NEW YORK — Nokia revealed its first smartphones to run the next version of Windows, a big step for a company that has bet its future on an alliance with Microsoft, but investors were disappointed, and Nokia's stock fell sharply Wednesday.
Nokia's new flagship phone is the Lumia 920, which runs Windows Phone 8. The lenses on its camera shift to compensate for shaky hands, resulting in sharper images in low light and smoother video capture, Nokia said. The phone can also be charged without being plugged in; the user just places it on a wireless charging pod.
Nokia also unveiled a cheaper, midrange phone, the Lumia 820. It doesn't have the special camera lenses, but it sports exchangeable backs so that users can switch colors.
Nokia chief executive officer Stephen Elop said the new phones will go on sale in the fourth quarter in "select markets." He didn't say what they would cost or which U.S. carriers would have them. AT&T and T-Mobile USA have been selling earlier Lumia phones.
Investors seem to have expected more specifics or an earlier launch. After the announcement, Nokia shares fell 45 cents, or 16 percent, to close Wednesday at $2.38 in New York. The stock is at its lowest levels since the 1990s.
Apple is expected to reveal the iPhone 5 at an event in San Francisco next week, which means the holiday quarter is going to be a tough one for competing smartphones.
Facing stiff competition from Apple's iPhone and devices running on Google's Android software, Finland's Nokia has tried to stem its decline in smartphones in part through a partnership with Microsoft announced last year.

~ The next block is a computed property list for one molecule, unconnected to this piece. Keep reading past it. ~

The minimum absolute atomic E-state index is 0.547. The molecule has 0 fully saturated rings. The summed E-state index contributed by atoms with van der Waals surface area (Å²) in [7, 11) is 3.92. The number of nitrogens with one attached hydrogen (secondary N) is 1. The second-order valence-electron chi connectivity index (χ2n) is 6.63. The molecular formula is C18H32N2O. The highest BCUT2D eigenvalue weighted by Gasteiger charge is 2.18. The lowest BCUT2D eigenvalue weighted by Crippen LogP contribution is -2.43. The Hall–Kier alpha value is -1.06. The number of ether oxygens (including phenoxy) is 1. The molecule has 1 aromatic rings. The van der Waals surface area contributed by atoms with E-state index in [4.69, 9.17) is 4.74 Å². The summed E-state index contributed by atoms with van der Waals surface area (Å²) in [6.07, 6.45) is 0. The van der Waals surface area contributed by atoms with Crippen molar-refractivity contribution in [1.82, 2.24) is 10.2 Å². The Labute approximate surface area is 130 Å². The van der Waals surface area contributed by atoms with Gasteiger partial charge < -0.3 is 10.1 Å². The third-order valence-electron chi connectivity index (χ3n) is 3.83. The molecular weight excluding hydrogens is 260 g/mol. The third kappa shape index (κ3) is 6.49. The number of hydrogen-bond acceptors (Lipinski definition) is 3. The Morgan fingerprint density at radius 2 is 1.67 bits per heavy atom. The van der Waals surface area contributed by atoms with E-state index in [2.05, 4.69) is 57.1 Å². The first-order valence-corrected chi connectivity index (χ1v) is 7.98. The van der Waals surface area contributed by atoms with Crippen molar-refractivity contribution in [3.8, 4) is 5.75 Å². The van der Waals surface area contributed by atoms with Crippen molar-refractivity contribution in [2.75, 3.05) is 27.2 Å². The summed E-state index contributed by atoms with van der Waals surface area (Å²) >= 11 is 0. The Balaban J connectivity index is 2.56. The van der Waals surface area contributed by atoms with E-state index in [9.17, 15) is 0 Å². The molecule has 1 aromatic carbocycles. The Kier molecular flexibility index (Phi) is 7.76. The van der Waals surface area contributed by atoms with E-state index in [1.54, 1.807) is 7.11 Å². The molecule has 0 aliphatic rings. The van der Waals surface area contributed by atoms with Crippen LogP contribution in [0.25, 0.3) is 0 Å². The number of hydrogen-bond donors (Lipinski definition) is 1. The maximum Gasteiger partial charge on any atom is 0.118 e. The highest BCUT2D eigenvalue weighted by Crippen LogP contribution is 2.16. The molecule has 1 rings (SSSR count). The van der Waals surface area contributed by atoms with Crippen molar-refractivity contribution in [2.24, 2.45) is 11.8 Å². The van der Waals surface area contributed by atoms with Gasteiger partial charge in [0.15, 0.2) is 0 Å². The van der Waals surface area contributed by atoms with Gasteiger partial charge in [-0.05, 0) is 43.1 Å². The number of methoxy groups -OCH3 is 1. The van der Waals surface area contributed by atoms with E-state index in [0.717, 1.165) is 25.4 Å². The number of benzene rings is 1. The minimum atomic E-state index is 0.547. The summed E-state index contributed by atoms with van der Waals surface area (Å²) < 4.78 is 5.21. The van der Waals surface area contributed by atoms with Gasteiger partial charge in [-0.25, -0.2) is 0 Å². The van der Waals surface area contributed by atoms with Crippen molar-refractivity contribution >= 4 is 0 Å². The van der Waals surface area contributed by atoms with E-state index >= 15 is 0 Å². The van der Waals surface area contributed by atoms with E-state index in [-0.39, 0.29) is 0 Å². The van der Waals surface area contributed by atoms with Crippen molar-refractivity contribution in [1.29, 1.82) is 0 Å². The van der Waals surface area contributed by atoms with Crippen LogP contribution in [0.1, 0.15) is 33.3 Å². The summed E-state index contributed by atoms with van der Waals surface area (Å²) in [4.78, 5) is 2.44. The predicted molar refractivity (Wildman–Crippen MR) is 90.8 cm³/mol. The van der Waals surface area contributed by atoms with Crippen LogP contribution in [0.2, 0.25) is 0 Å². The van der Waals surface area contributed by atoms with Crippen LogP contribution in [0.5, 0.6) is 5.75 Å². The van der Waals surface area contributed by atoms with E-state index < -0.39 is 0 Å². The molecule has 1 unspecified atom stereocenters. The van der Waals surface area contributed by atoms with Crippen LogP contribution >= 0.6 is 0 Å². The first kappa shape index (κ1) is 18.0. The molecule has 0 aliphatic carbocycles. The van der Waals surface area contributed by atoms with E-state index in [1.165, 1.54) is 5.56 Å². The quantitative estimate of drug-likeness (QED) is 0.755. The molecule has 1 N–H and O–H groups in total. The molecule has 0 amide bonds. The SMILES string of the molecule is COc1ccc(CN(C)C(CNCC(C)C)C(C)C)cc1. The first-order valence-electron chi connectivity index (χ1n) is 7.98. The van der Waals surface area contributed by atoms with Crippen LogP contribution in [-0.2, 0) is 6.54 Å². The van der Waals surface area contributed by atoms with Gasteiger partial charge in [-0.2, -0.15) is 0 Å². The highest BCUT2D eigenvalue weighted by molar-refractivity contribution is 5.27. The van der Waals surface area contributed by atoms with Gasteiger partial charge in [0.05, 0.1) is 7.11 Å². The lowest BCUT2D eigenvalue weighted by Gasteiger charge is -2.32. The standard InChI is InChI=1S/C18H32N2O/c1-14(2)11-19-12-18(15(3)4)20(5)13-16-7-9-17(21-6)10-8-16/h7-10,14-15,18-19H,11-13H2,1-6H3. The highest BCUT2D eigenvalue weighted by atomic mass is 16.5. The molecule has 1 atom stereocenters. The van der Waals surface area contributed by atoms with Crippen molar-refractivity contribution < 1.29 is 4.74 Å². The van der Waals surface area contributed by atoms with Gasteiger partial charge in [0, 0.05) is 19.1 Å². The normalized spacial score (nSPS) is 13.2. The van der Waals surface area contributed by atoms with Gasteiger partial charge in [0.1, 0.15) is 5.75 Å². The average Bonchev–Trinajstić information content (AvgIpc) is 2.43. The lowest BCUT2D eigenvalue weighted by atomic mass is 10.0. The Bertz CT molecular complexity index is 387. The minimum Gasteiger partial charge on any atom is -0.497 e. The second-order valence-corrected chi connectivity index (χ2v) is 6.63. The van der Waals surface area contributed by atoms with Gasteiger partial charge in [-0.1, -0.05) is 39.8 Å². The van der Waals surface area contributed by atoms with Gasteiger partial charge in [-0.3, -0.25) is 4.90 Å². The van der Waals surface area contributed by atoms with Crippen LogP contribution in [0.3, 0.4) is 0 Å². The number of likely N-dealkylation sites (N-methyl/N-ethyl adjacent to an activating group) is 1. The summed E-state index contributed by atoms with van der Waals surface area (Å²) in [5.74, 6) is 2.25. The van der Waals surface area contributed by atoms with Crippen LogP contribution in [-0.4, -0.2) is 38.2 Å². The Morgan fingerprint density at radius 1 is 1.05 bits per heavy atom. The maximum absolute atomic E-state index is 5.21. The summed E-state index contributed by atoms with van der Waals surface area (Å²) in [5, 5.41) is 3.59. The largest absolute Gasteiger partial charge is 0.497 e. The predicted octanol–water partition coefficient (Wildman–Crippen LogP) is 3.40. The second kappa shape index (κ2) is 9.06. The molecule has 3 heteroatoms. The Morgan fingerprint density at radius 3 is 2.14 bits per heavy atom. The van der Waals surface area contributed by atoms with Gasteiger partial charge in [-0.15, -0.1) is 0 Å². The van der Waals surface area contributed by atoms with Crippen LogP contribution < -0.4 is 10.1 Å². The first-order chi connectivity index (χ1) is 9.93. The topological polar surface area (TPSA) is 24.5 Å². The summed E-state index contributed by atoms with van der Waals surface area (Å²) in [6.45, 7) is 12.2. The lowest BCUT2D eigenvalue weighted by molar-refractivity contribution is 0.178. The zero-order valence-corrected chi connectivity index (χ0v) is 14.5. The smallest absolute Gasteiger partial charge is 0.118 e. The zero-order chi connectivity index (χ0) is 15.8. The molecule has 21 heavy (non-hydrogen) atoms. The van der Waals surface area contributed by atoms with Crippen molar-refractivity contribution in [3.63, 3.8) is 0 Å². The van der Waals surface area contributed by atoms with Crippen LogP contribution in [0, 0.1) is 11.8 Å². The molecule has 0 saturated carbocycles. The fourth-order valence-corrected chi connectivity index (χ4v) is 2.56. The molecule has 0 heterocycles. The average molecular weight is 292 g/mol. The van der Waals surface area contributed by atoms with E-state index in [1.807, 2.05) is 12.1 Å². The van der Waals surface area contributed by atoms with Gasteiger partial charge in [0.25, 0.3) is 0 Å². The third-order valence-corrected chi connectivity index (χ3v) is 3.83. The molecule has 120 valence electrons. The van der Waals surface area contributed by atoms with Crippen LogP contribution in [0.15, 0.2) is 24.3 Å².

Nokia sold 4 million Lumia phones in the second quarter, a far cry from the 26 million iPhones that Apple sold during those three months. So far, the line hasn't helped Nokia halt its sales decline: Its global market share shrank from the peak of 40 percent in 2008 to 29 percent in 2011, and it is expected to dwindle further this year.
For Microsoft, the alliance with Nokia is its best chance to get into smartphones again, where it has been marginalized by the rise of the iPhone and then phones running Google's Android software. The launch of Windows Phone 8 coincides roughly with the launch of Windows 8 for PCs and tablets. That launch is set for Oct. 26.
U.S. phone companies are also eager to build up Windows Phone as an alternative to the iPhone and Android, to reduce the leverage Apple and Google have over them. Android and Apple devices dominate in smartphones, with 85 percent of the worldwide market combined, according to research group IDC.
Samsung, which has succeeded Nokia as the world's largest maker of phones, showed off a Windows 8 phone last week. It didn't announce an availability date.
In a demonstration Wednesday, the Lumia's docking station also played music from the phone, even though it wasn't plugged in. The music was transferred from the Lumia's near-field communications chip, which can connect automatically to other devices at short range. Coupled with the right apps, NFC chips can also be used to pay for things in stores, by tapping the phone to credit card terminals.